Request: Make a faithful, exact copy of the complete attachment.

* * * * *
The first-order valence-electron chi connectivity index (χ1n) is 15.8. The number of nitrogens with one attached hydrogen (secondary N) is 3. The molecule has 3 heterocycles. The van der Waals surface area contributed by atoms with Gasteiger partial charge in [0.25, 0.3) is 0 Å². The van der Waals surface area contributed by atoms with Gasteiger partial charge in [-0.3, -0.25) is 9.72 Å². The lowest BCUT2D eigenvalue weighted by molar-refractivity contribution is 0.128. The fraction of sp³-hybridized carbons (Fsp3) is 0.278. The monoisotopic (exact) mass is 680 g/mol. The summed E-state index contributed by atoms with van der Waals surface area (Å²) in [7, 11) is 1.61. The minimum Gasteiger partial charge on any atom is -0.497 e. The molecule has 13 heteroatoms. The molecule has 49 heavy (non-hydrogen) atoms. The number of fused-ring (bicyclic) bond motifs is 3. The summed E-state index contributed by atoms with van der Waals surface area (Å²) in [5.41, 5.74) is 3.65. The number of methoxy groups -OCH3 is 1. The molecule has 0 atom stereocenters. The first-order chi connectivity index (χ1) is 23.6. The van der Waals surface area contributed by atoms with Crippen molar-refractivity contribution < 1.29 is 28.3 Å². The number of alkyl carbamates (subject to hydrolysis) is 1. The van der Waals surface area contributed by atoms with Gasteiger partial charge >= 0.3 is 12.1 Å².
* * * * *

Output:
The first-order valence-electron chi connectivity index (χ1n) is 15.8. The number of nitrogens with one attached hydrogen (secondary N) is 3. The molecule has 3 heterocycles. The van der Waals surface area contributed by atoms with Gasteiger partial charge in [0.25, 0.3) is 0 Å². The van der Waals surface area contributed by atoms with Gasteiger partial charge in [-0.3, -0.25) is 9.72 Å². The lowest BCUT2D eigenvalue weighted by molar-refractivity contribution is 0.128. The fraction of sp³-hybridized carbons (Fsp3) is 0.278. The monoisotopic (exact) mass is 680 g/mol. The summed E-state index contributed by atoms with van der Waals surface area (Å²) in [7, 11) is 1.61. The minimum Gasteiger partial charge on any atom is -0.497 e. The molecule has 13 heteroatoms. The molecule has 49 heavy (non-hydrogen) atoms. The number of fused-ring (bicyclic) bond motifs is 3. The summed E-state index contributed by atoms with van der Waals surface area (Å²) in [5.41, 5.74) is 3.65. The number of methoxy groups -OCH3 is 1. The molecule has 0 atom stereocenters. The first-order chi connectivity index (χ1) is 23.6. The van der Waals surface area contributed by atoms with Crippen molar-refractivity contribution < 1.29 is 28.3 Å². The number of alkyl carbamates (subject to hydrolysis) is 1. The van der Waals surface area contributed by atoms with Gasteiger partial charge >= 0.3 is 12.1 Å².